A trader at Consolidated Trading LLC faces allegations of wire fraud in the amount of $2 million. Joseph Kim, 24, is accused of embezzling funds in both Litecoin and Bitcoin from his employer’s coffers. The case is something of a landmark in that it is the first criminal prosecution to involve the cryptocurrency trading industry. Kim was charged on Thursday and is scheduled to appear in court today. Bringing the case is the US Attorney for Chicago, John Lausch.
Consolidated added a digital currency department last September. According to a report in Fortune, Kim was transferred to the unit and within days had started his fraudulent activity. This was after he’d expressly agreed to stop all personal trading.
According to the prosecutor, on the weekend of his start, 980 Litecoins were transferred from Consolidated to a wallet that had no connection with the firm. It was the following week that the LTC transfer was found out. When questioned by a supervisor about the missing funds, Kim claimed he’d transferred the virtual currency to a “personal digital wallet for safety reasons.” This, according to the US, would be used only as “an intermediary holding space”. His superior queried the necessity of this, to which Kim replied that he was experiencing trouble with the exchange Bitfinex and wanted to avoid any further issues.
Kim concluded by stating that he’d since returned the Litecoin to a wallet under Consolidated control. When FBI agents searched records for evidence of this, they determined that no such transfer had occurred.
In November, the US contest that Kim stepped his game up. According to the charges, a supervisor noticed that 55 Bitcoin had been transferred to Kim. At the time of writing, a haul of over half a million dollars. Again, superiors questioned Kim. This time, he replied that the transaction of the Bitcoin had been “blocked” and he’d attempted to unblock it. It was understood by the senior employee that the funds would be returned to Consolidated’s account.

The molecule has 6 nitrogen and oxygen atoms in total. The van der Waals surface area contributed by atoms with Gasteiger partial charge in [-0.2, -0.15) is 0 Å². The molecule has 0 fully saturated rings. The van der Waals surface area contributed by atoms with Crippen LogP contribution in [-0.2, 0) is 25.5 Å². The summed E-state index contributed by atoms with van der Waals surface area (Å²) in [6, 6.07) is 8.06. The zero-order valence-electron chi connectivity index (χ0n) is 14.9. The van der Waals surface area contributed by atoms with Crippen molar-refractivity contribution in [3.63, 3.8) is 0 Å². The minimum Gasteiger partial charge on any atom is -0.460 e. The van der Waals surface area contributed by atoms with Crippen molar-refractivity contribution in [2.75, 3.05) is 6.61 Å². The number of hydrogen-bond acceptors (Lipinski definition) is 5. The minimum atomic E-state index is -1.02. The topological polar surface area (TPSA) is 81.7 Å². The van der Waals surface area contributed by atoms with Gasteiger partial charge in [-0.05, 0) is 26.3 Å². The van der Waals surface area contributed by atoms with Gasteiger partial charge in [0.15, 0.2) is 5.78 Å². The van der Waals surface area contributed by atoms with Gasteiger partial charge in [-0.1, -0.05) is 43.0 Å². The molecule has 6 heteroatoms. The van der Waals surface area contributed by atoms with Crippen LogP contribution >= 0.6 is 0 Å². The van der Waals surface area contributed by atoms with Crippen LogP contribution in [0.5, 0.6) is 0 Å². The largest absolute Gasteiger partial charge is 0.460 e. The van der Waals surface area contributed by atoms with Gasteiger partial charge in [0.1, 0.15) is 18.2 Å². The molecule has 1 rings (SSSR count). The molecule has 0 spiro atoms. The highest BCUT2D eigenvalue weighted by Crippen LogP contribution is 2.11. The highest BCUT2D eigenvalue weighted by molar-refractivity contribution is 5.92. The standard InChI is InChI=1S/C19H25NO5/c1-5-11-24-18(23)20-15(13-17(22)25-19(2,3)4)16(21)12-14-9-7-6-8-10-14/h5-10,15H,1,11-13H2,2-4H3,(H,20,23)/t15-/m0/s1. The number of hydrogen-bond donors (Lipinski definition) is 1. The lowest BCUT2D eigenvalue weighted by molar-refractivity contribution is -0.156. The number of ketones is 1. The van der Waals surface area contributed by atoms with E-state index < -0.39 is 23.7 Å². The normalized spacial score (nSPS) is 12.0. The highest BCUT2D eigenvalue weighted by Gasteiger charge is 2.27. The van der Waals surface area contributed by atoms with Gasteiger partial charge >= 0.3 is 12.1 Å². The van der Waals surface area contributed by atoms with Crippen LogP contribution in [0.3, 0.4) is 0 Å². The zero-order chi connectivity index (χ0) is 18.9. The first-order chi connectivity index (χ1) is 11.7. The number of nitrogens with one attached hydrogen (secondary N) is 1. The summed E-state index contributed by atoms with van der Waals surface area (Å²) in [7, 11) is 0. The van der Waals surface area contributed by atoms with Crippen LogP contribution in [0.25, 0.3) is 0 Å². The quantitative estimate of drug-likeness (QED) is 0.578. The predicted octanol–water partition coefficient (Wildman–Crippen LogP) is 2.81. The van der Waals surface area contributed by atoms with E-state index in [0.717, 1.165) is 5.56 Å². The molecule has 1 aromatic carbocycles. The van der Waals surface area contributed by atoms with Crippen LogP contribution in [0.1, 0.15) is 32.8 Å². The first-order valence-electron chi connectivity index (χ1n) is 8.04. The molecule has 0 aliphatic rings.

Some of the funds did indeed make it back to the wallet controlled by the firm. However, 28 remained missing on the weekend of November 25.
The US alleges that Kim had stolen the digital currency. It’s thought that he covertly transferred over 284 BTC from company wallets to a personal wallet to use in his own trades. All of these have since been accounted for. Kim is said to have later transferred them back to the Consolidated wallet in two separate transactions.
When confronted again, Kim admitted he’d been actively trading for personal gains. He said he’d used around 55 Bitcoin that belonged to Consolidated. He put them into short future positions and later converted the Litecoin into Bitcoin too. To cover his margin calls for these personal trades and some personal losses, he then “borrowed” the 284 Bitcoin from his employers. The company is reported to have managed to recover around $1.4 million worth of cryptocurrency but still remain out of pocket to the tune of $603,000.
Kim has since called himself a “degen” – slang for degenerate gambler. He is claimed to have told his superiors via email:
“It was not my intention to steal for myself… I was perversely trying to fix what I had already done. I can’t believe I did not stop.”
Chicago was one of the first states to offer bitcoin futures, and the case U.S. v. Kim, 18-cr-107, U.S. District Court, Northern District of Illinois (Chicago) should be heard today.